Our route took us along the Loire and Cher rivers on paths especially designed for cycling in the Loire Valley. The paths — very well maintained and marked — are paved or made of packed dirt and meander through forests, meadows and along the river banks. On the weekends saw local pelotons decked out in their garish club colors. During the week we'd run into other cyclists from Europe and the States.

From Chambord we rode to Chenonceaux, an elegant chateau that spans the Cher River. Here, Henri II entertained his wife, Catherine de Medici, and cavorted with his mistress, Diane de Poitiers. Centuries later, Louis XIV, the Sun King, held court. Sixteenth century Flemish tapestries adorn the walls and Italian renaissance armoires grace the bedrooms; it is flamboyant and magnificent.

We'd typically arrive at each day's destination around 5 p.m., where we would spend the evening strolling along the place (town square) or sitting in outdoor cafes and people-watching (a highly developed art form in France). Then we'd ask locals for a restaurant recommendation. We always had a sumptuous repast with a bottle of the regional wine, and we were always the only American patrons.

Our modest French endeared us to the locals and our pronunciation brought smiles to their faces. However, the language barrier is not without its mishaps. On one occasion after perusing the menu, I ordered in my fluent French what I thought was a plate of veal in white wine, only to discover to my chagrin and horror that I'd actually ordered calves' liver.

Every day was a new adventure in scenery, architecture and culture, and every evening was a culinary adventure. We'd experiment and try things we had no idea how to pronounce, much less what they were, but always loved our selections. Traveling expands the mind and the soul. The French people we met were friendly and helpful. As you may surmise, cycling is revered in France and this attitude is evident everywhere, from the fabulous cycling paths, lanes and routes to cyclist-only street lights, special parking areas for bikes, and accommodations for cyclists and their gear. It is a spiritually uplifting experience.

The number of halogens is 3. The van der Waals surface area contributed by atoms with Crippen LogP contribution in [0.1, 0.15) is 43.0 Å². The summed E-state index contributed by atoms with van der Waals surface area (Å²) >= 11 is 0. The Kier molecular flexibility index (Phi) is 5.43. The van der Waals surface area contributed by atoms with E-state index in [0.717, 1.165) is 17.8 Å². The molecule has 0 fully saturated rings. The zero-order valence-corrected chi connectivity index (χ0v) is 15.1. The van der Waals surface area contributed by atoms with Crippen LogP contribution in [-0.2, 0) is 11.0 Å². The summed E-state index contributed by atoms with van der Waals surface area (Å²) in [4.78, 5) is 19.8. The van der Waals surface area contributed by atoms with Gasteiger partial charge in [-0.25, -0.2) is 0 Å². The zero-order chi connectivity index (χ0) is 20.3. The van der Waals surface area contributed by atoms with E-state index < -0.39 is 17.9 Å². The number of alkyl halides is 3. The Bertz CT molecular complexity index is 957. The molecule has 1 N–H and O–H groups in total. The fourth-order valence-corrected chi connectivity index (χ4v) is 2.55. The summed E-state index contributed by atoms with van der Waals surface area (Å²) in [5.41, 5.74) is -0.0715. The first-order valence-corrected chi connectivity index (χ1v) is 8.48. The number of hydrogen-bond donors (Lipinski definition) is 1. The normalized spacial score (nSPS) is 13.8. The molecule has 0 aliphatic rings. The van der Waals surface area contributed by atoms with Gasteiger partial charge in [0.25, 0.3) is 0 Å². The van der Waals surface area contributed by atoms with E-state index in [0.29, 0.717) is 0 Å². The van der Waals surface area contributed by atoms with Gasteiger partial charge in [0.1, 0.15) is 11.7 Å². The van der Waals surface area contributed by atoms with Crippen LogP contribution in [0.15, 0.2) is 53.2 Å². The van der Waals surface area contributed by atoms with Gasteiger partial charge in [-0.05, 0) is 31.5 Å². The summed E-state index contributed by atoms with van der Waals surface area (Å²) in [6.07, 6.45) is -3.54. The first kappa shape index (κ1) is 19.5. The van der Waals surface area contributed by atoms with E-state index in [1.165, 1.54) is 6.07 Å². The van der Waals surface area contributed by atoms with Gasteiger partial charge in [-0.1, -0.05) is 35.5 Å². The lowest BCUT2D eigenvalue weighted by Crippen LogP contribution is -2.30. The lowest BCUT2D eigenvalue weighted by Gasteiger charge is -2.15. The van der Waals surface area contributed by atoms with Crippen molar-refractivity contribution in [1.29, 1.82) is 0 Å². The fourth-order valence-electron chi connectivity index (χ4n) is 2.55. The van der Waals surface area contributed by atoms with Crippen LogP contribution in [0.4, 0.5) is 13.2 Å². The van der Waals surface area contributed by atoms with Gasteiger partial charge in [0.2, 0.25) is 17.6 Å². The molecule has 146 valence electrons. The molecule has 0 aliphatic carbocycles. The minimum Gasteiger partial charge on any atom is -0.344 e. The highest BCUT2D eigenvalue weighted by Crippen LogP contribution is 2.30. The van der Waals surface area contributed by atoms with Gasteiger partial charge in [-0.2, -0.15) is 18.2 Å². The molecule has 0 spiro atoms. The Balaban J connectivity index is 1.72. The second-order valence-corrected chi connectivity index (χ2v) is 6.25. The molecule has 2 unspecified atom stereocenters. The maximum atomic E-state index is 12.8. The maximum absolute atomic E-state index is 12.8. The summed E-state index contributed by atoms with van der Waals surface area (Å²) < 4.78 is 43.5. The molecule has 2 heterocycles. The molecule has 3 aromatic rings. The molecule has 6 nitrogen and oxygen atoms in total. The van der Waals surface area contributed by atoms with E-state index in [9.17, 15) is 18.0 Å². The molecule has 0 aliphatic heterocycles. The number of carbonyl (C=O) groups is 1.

Halfway along our sojourn we had one of those experiences that make traveling so rewarding; it's where you discover some thing, place or experience that you never knew existed, and it is so incredible and exciting that you are enthralled and amazed. So it was that we happened upon the gardens at the chateau at Villandry and discovered acres and acres of exquisitely landscaped ornamental gardens featuring brilliant red, yellow and pink flowers arranged among sculpted green shrubs. It was a scene right out of Alice in Wonderland. Beyond these ornamental gardens were acres of vegetable gardens — in giant beds arranged by color — planted in geometric designs. It was visually overwhelming to gaze upon them from the castle tower, and it is a priceless gem of the Loire Valley.

We loved the trip so much Barb is taking French at the college and I'm researching self-guided cycling tours in Burgundy for fall 2008. We are on the brink of our sixth decade, and so we plan to smell as many roses as we can for as long as we can.

Barbara and Carlyle Stout have lived in Ashland for the last 28 years.

Carlyle and Barb Stout pause outside the south entrance to Chateau Chambord, “easily the most flamboyant and extravagant of all the chateaux in the Loire Valley,” Carlyle Stout says.